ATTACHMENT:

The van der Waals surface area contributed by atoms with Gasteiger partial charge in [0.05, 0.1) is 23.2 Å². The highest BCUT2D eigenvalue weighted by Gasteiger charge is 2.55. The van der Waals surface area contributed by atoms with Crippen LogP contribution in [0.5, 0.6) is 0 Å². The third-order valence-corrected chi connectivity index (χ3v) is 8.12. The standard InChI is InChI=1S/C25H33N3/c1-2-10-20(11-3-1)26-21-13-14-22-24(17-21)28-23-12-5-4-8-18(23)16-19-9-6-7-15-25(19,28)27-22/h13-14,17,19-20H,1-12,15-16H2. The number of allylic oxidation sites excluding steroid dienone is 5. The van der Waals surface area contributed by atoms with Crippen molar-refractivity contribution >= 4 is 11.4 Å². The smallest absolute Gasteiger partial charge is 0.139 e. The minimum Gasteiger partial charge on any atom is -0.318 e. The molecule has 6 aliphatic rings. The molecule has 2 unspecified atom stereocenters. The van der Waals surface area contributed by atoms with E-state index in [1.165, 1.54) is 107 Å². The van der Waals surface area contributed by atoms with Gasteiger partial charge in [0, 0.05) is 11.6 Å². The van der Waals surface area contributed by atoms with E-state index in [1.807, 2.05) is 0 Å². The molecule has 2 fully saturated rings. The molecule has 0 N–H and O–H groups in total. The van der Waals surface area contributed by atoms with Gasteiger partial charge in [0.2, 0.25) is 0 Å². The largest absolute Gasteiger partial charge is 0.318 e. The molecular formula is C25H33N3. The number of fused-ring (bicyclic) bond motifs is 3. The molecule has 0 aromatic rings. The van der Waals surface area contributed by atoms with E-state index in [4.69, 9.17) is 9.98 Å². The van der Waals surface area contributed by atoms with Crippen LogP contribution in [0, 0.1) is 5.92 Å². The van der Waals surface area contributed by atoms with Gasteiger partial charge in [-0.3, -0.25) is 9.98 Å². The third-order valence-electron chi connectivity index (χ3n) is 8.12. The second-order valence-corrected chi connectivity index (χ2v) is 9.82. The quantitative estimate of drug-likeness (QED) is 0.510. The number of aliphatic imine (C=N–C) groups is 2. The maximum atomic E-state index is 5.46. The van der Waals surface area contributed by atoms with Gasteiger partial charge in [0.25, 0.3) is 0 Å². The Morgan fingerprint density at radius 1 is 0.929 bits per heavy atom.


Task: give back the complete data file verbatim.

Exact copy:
The van der Waals surface area contributed by atoms with Gasteiger partial charge in [0.05, 0.1) is 23.2 Å². The highest BCUT2D eigenvalue weighted by Gasteiger charge is 2.55. The van der Waals surface area contributed by atoms with Crippen LogP contribution in [0.5, 0.6) is 0 Å². The third-order valence-corrected chi connectivity index (χ3v) is 8.12. The standard InChI is InChI=1S/C25H33N3/c1-2-10-20(11-3-1)26-21-13-14-22-24(17-21)28-23-12-5-4-8-18(23)16-19-9-6-7-15-25(19,28)27-22/h13-14,17,19-20H,1-12,15-16H2. The number of allylic oxidation sites excluding steroid dienone is 5. The van der Waals surface area contributed by atoms with Crippen molar-refractivity contribution >= 4 is 11.4 Å². The smallest absolute Gasteiger partial charge is 0.139 e. The minimum Gasteiger partial charge on any atom is -0.318 e. The molecule has 6 aliphatic rings. The molecule has 2 unspecified atom stereocenters. The van der Waals surface area contributed by atoms with E-state index in [1.165, 1.54) is 107 Å². The van der Waals surface area contributed by atoms with Gasteiger partial charge in [0, 0.05) is 11.6 Å². The van der Waals surface area contributed by atoms with E-state index in [1.807, 2.05) is 0 Å². The molecule has 2 fully saturated rings. The molecule has 0 N–H and O–H groups in total. The van der Waals surface area contributed by atoms with Gasteiger partial charge in [0.2, 0.25) is 0 Å². The largest absolute Gasteiger partial charge is 0.318 e. The molecular formula is C25H33N3. The number of fused-ring (bicyclic) bond motifs is 3. The molecule has 0 aromatic rings. The van der Waals surface area contributed by atoms with E-state index in [4.69, 9.17) is 9.98 Å². The van der Waals surface area contributed by atoms with Crippen LogP contribution in [0, 0.1) is 5.92 Å². The van der Waals surface area contributed by atoms with Gasteiger partial charge in [-0.3, -0.25) is 9.98 Å². The third-order valence-electron chi connectivity index (χ3n) is 8.12. The second-order valence-corrected chi connectivity index (χ2v) is 9.82. The quantitative estimate of drug-likeness (QED) is 0.510. The number of aliphatic imine (C=N–C) groups is 2. The maximum atomic E-state index is 5.46. The van der Waals surface area contributed by atoms with Gasteiger partial charge in [0.25, 0.3) is 0 Å². The Morgan fingerprint density at radius 1 is 0.929 bits per heavy atom.